Step parent adoption is a major milestone in uniting two families into a blended, enduring whole. Step parent adoption is the process by which a person legally adopts the child of his or her spouse. Once this is complete, the step parent gains all the legal rights associated with parenthood.
Step parent adoptions happen thousands of times every year all over the United States. In fact, this is the most common method of adoption in the country. While there is no need to be intimidated, it’s important to recognize that there are certain challenges in step parent adoption. It may take months to finalize.
There are three unique challenges adoptive parents should know:
- The Non-Custodial Parent Must Surrender Parental Rights
One of the biggest issues in any step parent adoption has to do with the non-custodial parent of the child to be adopted. Even if he or she is not present in the child’s life or on the child’s birth certificate, there are certain legal rights he or she holds as a biological parent. If there were formal separation proceedings, for example, the court probably established a schedule of visitation, because the ability to see one’s child is considered a parental right. But even if they never exercise that right or the court provided restrictions around access, the biological parents rights as a parent remain intact.
One of the earliest parts of step parent adoption is filing a petition with your local family court to terminate the other parents parental rights. The non-custodial parent may choose to waive all parental rights permanently by consenting to the adoption, clearing the way for the adoption to continue on a consensual basis. If the petition is contested, also referred to as nonconsensual, then you’ll need to attend court hearings to provide evidence and testimony to explain to a judge why the non-custodial parent’s rights should be terminated. This can require several court appearances.
- You May be Required to Complete a Home Study Process or Court Investigation
Home study is a common part of adoption recognized in every state. Some states don’t require a full home study but order an investigation to be conducted by the court. During either process, a licensed social worker visits the home where an adopted child will live. The purpose of this visit is to ensure that there is a safe and nurturing environment where a child can flourish.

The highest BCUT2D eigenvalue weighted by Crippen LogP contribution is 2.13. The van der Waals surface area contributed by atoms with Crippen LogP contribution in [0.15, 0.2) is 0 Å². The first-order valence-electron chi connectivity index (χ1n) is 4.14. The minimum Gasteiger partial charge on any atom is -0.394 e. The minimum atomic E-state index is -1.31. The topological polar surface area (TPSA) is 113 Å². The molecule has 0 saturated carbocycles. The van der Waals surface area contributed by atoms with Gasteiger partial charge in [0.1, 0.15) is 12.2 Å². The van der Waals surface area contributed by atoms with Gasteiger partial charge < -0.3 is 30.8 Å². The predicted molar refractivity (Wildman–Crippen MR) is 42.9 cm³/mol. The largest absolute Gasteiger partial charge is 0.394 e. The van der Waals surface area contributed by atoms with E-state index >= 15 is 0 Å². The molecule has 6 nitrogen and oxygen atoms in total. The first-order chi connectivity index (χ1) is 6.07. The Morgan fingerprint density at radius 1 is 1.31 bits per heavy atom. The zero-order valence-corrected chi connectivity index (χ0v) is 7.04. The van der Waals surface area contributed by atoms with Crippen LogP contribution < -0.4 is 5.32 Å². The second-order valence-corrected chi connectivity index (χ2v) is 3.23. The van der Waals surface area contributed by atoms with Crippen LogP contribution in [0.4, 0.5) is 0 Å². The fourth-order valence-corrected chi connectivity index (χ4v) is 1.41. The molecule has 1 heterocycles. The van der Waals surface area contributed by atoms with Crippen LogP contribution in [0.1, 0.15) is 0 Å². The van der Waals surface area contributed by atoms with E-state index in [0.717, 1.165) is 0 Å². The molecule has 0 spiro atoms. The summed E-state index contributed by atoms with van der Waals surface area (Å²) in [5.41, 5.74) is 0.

During home study or investigation, the social worker will observe family interactions. In a series of separate one-on-one sessions, he or she will conduct interviews with everyone who lives in the home – not just the parents. The social worker also makes informed judgments about safety, health, mental well-being, and financial stability.
While home study or investigation is comprehensive, it is not meant as a “gotcha.” Even if you have had challenges in the past, the most important thing is that you create a positive environment for your child right now. Courts give great weight to the results of the home study and investigation in deciding whether or not to approve an adoption. While a home study or investigation is required in every contested adoption, it is not required in every consensual adoption. Your attorney will advise you regarding what will be required based on your family circumstances.
- The Work of Building Emotional Bonds Lasts a Lifetime
Once the adoption is finalized, a whole new journey begins. Since the family has been together prior to the adoption, there will be few new rhythms, however it is crucial to help the child continue to integrate and develop a positive routine. All Parents have their work cut out for them in spending time together, creating new family traditions, and going forward into the future together.
Step parent adoption is one of the most meaningful and joyous decisions a family can make. An adoption attorney makes the process much easier. For help from an expert who cares, contact Jennifer Fairfax today.